A visit to the ‘unrecognised’ refugee camp near Calais
“There is snow on the ground and it’s sleeting. I have arrived again in Calais to visit the unofficial refugee camp called The Jungle. I visited it first in late October last year. It was a chaotic collection of tents, perched in a no-man’s land both real – beyond the edge of Calais – and figurative, between the UK and France. Almost six thousand people lived there. Almost all were ignored by the UK and French governments, except when one or the other chose to talk about the ‘threat’ posed by its inhabitants, or to send ‘security’ teams to monitor and prevent people leaving it. Not having the legal status of a refugee camp means that the UN can’t work there, nor large aid agencies or campaigns. And the camp was ‘run’ – in as far as it was run at all – by volunteers. Hard-working, dedicated people, making a difference to the lives of the men, women and children trapped in awful conditions, even though inexperienced, largely unsupported, and so often suffering themselves as a result of what they saw and lived through each day. Four months later, some things have changed, others not. The UK is still the world’s fifth richest state. France is still the sixth. The volunteers are still largely unsupported, but are now a little more experienced. They work tirelessly to attempt to keep people alive and clothed, and prevent cases of exposure and outbreaks of disease. There are newly bulldozed areas, but there is also more infill of what can be called housing. The huts look more professional, perhaps built to a pattern with thin timber, plastic and rope. There are also containers. Of course, there aren’t enough. And people say that unaccompanied children are not placed there for fear of assault or abuse. There are still six thousand or more people trapped in a filthy, poorly supplied outpost, less than five kilometres from a major port linking two of the world’s richest countries. And those six thousand people are not being denied the right to enter the UK, but instead are being denied the chance even to apply to enter. On the plus side, the worst of winter has hopefully passed, though it is still cold, and now large parts of the camp are regularly flooded. Less positively, a number of tents and other structures, including a canvas shelter which was being used as a youth care and meeting place, and another which is being used as a church, have been demolished. The Afghan tea tent which we visited last time had benches, low tables, unusual warmth and very sweet milky tea, but is now cold and semi derelict, although the same tea is served. Mustapha, the owner, a refugee from the warring factions in his homeland, aged 36 or 37, he’s not sure, explained that they had been warned to move by tomorrow when the centre of the camp will be bulldozed. The main infrastructure of water points and washing places, scruffy restaurants and tea bars, and tiny shops all selling the same necessities, will be pushed into the mud, along with any contents still inside. And along with these demolitions, people are being moved – against their will – to alternative places. In one sense, the latter policy could be understandable. After all, few of us really want to see men, women and children living in sodden tents amidst litter and other detritus. But the alternative to that should not simply to be forcing them to move hundreds of miles south, regardless of their own wishes, but instead to give them a decent place to stay and to give them the chance to apply to enter the UK. So far, even that tiny thing has so far been denied them. There are at least hundreds of people in the camp who have a legal right to be allowed into the UK on the grounds of having close family members, including young children, already here. There are potentially thousands who could be allowed to enter on the grounds of needing a safe place to stay to escape war, terror, starvation or some other form of avoidable, early death in their homelands. And we can certainly afford to let every single person currently trapped at the camp in to the UK. The 6,000 inhabitants make up just 0.00009 per cent of the current UK population. But at the moment, I and those living and working there are not even asking for that. We are simply asking that the UK government lives up to its simplest, most basic humanitarian responsibility, and enables them to apply. Instead, our government, of a country that over centuries has had a proud record of tolerance and assimilation of refugees, has put out scare stories about these people. Shame on Cameron, shame on those who think these people had any choice but to leave their homes, communities, and jobs, in order to save their lives.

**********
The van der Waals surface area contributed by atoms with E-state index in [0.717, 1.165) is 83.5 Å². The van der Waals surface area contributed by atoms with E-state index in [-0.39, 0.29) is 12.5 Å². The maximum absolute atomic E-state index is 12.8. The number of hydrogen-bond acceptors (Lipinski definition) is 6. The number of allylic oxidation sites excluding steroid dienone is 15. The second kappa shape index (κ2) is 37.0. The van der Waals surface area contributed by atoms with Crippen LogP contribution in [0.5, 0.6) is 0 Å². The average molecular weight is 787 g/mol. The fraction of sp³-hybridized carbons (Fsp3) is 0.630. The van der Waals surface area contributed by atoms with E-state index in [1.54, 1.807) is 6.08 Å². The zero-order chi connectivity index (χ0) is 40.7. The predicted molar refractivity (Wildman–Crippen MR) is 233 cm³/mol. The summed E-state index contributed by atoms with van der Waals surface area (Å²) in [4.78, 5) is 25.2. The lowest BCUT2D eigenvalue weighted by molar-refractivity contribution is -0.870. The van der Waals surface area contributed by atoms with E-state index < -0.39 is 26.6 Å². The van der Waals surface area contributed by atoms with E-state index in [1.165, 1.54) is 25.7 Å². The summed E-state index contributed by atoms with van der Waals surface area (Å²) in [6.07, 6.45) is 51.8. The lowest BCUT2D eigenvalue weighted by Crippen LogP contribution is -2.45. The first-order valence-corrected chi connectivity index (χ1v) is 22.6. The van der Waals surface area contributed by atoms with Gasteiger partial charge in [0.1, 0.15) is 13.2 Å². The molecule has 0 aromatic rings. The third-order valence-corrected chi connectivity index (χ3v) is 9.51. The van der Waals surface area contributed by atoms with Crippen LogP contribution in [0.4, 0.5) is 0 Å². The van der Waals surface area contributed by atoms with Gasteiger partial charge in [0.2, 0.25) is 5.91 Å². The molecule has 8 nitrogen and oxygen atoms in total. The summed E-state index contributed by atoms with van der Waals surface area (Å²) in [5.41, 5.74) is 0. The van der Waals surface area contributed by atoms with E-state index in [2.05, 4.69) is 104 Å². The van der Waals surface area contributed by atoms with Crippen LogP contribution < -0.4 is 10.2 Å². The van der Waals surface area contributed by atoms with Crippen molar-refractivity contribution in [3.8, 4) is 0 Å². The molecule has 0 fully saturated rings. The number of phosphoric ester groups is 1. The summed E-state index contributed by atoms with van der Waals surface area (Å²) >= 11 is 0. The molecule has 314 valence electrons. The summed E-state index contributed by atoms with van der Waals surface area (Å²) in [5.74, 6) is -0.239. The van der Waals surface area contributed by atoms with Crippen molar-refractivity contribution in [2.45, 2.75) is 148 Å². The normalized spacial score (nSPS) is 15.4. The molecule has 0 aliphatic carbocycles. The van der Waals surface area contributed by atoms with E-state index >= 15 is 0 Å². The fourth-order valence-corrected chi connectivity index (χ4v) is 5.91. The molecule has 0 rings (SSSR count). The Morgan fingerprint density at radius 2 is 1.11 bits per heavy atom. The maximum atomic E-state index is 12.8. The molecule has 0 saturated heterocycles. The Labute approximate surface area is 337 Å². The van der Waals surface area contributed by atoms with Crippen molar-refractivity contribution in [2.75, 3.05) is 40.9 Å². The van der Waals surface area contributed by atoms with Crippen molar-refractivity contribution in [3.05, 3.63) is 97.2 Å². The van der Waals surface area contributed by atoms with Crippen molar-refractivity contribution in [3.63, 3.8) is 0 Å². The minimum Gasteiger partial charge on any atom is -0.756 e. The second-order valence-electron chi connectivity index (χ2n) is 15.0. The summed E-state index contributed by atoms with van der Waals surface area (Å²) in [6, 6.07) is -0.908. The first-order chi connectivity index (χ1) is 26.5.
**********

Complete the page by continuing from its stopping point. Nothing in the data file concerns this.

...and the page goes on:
I hope that’s my last visit to the Calais camp. I hope that our two rich governments will see sense and stop spending millions on fences and security troops, and spend the money on helping these people to a safe life.”
To help the people in the Calais camp in any way, eg donate time or energy or possessions, please contact: http://www.helprefugees.org.uk/